Daniel: In the realm of cli­mate change and agri­cul­ture, the Ghana­ian gov­ern­ment has intro­duced flag­ship pro­grammes over the past three years to address the country’s food inse­cu­ri­ty, water short­ages and unem­ploy­ment. How­ev­er, the smug­gling of agri­cul­tur­al inputs and the diver­sion of resources remain prob­lems. In the field of cli­mate change in gen­er­al, we have seen 22 major hydro-mete­o­ro­log­i­cal events in Ghana, affect­ing 16 mil­lion peo­ple and caus­ing over 400 deaths. In addi­tion, there have been over 19 major flood events and three major drought events. Five of the cli­mate-relat­ed dis­as­ters have cost Ghana more than USD 120 mil­lion. About cli­mate change and the health sec­tor, it can be said that the Nation­al Health Insur­ance Scheme, a gov­ern­ment pro­gramme aim­ing at uni­ver­sal health insur­ance, has achieved some suc­cess by increas­ing the num­ber of ben­e­fi­cia­ries. How­ev­er, it is still indebt­ed to var­i­ous health­care providers and phar­ma­ceu­ti­cal com­pa­nies.

The health sec­tor is under­staffed and Action­Aid Ghana attrib­ut­es this to Ghana’s high debt ser­vice rate, which makes it impos­si­ble for the gov­ern­ment to invest in this sec­tor. In sum­ma­ry, cli­mate change affects women and chil­dren in par­tic­u­lar, and there­fore a well-equipped health sys­tem that pro­vides secu­ri­ty is need­ed.

Kli­madel­e­ga­tion e.V.: How was the polit­i­cal sit­u­a­tion before the pan­dem­ic?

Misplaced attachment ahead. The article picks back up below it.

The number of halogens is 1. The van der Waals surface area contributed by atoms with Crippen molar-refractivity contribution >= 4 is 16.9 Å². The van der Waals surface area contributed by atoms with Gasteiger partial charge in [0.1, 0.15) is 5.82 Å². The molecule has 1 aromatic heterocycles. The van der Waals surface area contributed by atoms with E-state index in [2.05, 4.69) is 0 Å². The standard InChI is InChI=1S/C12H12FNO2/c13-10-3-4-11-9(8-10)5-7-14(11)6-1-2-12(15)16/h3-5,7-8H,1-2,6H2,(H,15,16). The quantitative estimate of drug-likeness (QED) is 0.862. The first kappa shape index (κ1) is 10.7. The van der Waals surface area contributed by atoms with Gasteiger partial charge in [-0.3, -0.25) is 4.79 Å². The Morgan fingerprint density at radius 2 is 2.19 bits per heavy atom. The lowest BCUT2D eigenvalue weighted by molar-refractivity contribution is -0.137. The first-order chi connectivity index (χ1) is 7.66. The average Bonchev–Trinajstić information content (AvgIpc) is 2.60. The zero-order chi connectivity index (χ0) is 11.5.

Rav­el: Before the Covid-19 pan­dem­ic, Cameroon pre­pared to host inter­na­tion­al foot­ball tour­na­ments, such as the African Nations Cup. For this pur­pose, the infra­struc­ture has been built up. On the eco­nom­ic lev­el, the prospects were real­ly encour­ag­ing. How­ev­er, Cameroon still faces many eco­nom­ic and social chal­lenges, such as the ongo­ing ter­ror­ist threat in the north of the coun­try.

Situation during Corona

Kli­madel­e­ga­tion e.V.: How did Coro­na affect you and your fam­i­lies?

Rav­el: Dur­ing the health cri­sis over Covid-19, the gov­ern­ment took mea­sures to com­bat the virus. They have con­tributed great­ly to strength­en­ing fam­i­ly cohe­sion and the use and devel­op­ment of the dig­i­tal tech­nol­o­gy. In addi­tion, I was able to do a pro­fes­sion­al intern­ship through home office and con­tin­ue my sci­en­tif­ic research. At the social lev­el, we can observe, among oth­er things, the reduc­tion in social inter­ac­tions. In addi­tion, sev­er­al mem­bers of my fam­i­ly have become unem­ployed.